Thursday, 19 January 2017

Revealed: scale of merger code concern

A significant number of chief executives say their housing associations are unlikely to sign up to a new sector-wide ‘merger code’.

Four in 10 who responded to an anonymous Inside Housing survey of 107 executives said their employer is unlikely to adopt the code. The findings reveal concern about the National Housing Federation’s document, with executives from 46 landlords owning a combined 266,000 homes expressing opposition.

Opposition to the code centred on its perceived “bias towards mergers”. The code asks associations to “give serious consideration to mergeropportunities and other partnerships or delivery models”.

One 1,300-home association said the code was “designed to assist predatory associations.” Some chief executives warned there could be implications for the sector’s reputation on efficiency if there is a move to discard the document.

Matthew Bailes, chief executive of Paradigm, said: “If the sector rejects it en masse… we’d be well-advised to find a better way.”

However, other executives described it as “common sense” and “balanced”. One landlord said it was “preferable to action by the regulator”.

A large minority, 43% (46), of 107 chief executives said they were unlikely or very unlikely to adopt the National Housing Federation’s (NHF) code, which is intended to encourage good practice, promote transparency and dispel perceptions of inefficiency.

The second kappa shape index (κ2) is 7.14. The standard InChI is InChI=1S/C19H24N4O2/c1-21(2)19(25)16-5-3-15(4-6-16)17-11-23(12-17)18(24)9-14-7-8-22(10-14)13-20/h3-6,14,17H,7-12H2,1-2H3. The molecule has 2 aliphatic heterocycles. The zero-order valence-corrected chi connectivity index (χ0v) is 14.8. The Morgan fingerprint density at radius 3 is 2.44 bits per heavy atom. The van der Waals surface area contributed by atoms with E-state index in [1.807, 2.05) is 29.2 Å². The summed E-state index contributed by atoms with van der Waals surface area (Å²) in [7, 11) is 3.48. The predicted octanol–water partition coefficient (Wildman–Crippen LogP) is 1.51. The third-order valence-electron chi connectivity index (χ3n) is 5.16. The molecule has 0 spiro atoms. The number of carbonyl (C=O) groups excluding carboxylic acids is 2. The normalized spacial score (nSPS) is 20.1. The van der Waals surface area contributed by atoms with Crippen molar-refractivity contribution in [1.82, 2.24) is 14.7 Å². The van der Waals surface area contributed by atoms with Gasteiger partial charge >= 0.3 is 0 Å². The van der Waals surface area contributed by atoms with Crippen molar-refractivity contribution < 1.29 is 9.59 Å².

A total of 57% (61), representing 637,000 homes, said they were likely or very likely to sign up to the document. Most boards are unlikely to have made a final decision. Landlords with fewer than 4,000 homes were more likely to object to the document, with 54% unlikely to adopt the code compared with 32% of larger associations. However, 100,000-home Sanctuary, not included in the survey figures, has also announced it will not sign up.

Stephen Bull, head of governance at the NHF, denied the code was intended to favour mergers. But he added: “There’s probably evidence that certain boards haven’t really been having strategic discussions.”

On Wednesday, the Communities and Local Government Committee of MPs warned mergers “must spread good practice”. The committee also said regulator the Homes and Communities Agency and the NHF have a role in ensuring “increasing surpluses and saving money” are not the sole motivation behind mergers. Read the full survey results here.

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